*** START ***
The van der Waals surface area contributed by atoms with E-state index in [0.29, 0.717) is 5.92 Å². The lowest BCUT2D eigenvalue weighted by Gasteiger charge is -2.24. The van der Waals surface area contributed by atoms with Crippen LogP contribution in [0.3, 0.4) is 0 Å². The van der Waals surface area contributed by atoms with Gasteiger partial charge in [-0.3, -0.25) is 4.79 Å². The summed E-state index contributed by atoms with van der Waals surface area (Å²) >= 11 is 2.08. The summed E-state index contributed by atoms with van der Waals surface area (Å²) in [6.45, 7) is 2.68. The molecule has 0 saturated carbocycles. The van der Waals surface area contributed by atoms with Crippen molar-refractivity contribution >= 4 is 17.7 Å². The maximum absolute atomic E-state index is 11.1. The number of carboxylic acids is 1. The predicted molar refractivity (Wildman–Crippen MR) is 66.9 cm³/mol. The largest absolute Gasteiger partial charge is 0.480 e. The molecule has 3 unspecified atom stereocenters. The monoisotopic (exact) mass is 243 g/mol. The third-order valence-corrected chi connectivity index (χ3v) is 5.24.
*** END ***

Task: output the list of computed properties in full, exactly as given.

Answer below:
The van der Waals surface area contributed by atoms with E-state index in [0.29, 0.717) is 5.92 Å². The lowest BCUT2D eigenvalue weighted by Gasteiger charge is -2.24. The van der Waals surface area contributed by atoms with Crippen LogP contribution in [0.3, 0.4) is 0 Å². The van der Waals surface area contributed by atoms with Gasteiger partial charge in [-0.3, -0.25) is 4.79 Å². The summed E-state index contributed by atoms with van der Waals surface area (Å²) >= 11 is 2.08. The summed E-state index contributed by atoms with van der Waals surface area (Å²) in [6.45, 7) is 2.68. The molecule has 0 saturated carbocycles. The van der Waals surface area contributed by atoms with Crippen molar-refractivity contribution >= 4 is 17.7 Å². The maximum absolute atomic E-state index is 11.1. The number of carboxylic acids is 1. The predicted molar refractivity (Wildman–Crippen MR) is 66.9 cm³/mol. The largest absolute Gasteiger partial charge is 0.480 e. The molecule has 3 unspecified atom stereocenters. The monoisotopic (exact) mass is 243 g/mol. The third-order valence-corrected chi connectivity index (χ3v) is 5.24.